Date of Award

2018

Degree Type

Thesis

Degree Name

M.Sc.

Department

Earth and Environmental Sciences

First Advisor

MacIsaac, Hugh

Second Advisor

Heath, Daniel

Keywords

Athabasca River; Bioassessment; Biodiversity; Macroinvertebrates; Metabarcoding; Oil Sands

Rights

CC-BY-NC-ND

Abstract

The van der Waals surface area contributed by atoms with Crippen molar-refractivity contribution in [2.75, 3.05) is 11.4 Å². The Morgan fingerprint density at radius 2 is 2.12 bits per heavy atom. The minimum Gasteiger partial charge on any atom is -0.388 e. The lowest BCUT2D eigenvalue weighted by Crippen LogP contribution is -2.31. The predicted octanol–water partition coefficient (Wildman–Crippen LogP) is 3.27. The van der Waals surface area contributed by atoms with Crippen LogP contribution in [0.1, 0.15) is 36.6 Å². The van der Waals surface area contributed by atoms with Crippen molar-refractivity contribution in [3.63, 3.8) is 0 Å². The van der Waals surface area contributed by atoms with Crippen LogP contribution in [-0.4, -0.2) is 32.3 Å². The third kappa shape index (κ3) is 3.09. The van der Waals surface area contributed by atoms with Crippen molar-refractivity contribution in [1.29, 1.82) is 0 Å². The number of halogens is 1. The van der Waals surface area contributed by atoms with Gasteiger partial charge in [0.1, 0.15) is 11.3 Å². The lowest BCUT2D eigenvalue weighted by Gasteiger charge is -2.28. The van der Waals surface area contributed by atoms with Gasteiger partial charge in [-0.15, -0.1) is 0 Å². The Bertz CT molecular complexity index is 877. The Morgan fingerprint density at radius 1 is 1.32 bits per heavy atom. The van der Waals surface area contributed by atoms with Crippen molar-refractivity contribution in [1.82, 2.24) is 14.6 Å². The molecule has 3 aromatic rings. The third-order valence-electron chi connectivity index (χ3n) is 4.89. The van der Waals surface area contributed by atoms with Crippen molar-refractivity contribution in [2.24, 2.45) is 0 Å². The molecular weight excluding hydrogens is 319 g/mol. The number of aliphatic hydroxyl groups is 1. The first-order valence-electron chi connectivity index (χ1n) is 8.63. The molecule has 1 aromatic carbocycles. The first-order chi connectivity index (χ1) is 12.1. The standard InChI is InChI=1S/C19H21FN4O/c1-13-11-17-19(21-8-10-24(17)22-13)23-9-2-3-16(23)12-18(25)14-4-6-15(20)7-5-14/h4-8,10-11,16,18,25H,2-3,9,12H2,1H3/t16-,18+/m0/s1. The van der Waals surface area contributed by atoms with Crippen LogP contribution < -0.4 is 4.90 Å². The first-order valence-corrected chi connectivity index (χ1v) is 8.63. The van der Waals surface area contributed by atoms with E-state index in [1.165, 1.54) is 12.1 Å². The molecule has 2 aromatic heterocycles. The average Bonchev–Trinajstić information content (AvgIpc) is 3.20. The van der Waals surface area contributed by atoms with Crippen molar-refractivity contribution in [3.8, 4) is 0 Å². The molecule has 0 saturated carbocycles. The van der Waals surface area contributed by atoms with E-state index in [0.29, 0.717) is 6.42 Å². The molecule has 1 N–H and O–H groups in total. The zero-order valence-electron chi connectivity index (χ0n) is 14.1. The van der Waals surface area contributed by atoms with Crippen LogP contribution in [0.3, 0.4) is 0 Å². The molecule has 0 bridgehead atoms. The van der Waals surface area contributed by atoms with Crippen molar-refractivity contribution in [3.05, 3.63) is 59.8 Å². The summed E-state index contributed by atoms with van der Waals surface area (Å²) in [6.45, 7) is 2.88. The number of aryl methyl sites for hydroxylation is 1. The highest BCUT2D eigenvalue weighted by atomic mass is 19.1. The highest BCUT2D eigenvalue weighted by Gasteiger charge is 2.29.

Currently, a need exists to assess the biological significance of distinct stressors related to groundwater inputs in the Lower Athabasca River (LAR). I used traditional taxonomy supplemented with metabarcoding to conduct a bioassessment of the LAR benthic macroinvertebrate (BMI) communities. Using traditional taxonomy, I identified BMIs at the family level (or lower) at sites exhibiting either low or high conductivity in both upstream, downstream and industry adjacent loci. I used metabarcoding as a complementary approach to traditional taxonomy and established a criterion to provide an efficient methodology for incorporating the two techniques. However, due to the quality of DNA in the pooled barcoded samples, I could not sequence any samples to generate a second, complementary, community data set. Results from traditional taxonomy alone found no relationship between diversity and conductivity or location. I observed that conductivity was associated with the evenness of taxa present at sites represented by reference sites upstream and industry adjacent oil sands sites as well as between reference sites upstream and saline downstream sites. Rank abundance distributions of BMI families did not fit generally accepted theoretical models of reference and stressed conditions for low and high conductivity sites, respectively. Lastly, I did not observe a difference in the composition of taxa between communities across all site types. Results of my study suggest that groundwater inputs from natural, municipal or industrial sources may influence the composition of taxa in different ways, but do not affect overall diversity or evenness of benthic macroinvertebrate communities. This research did not detect a difference in biodiversity between reference sites and sites impacted by municipal, industrial or natural inputs.

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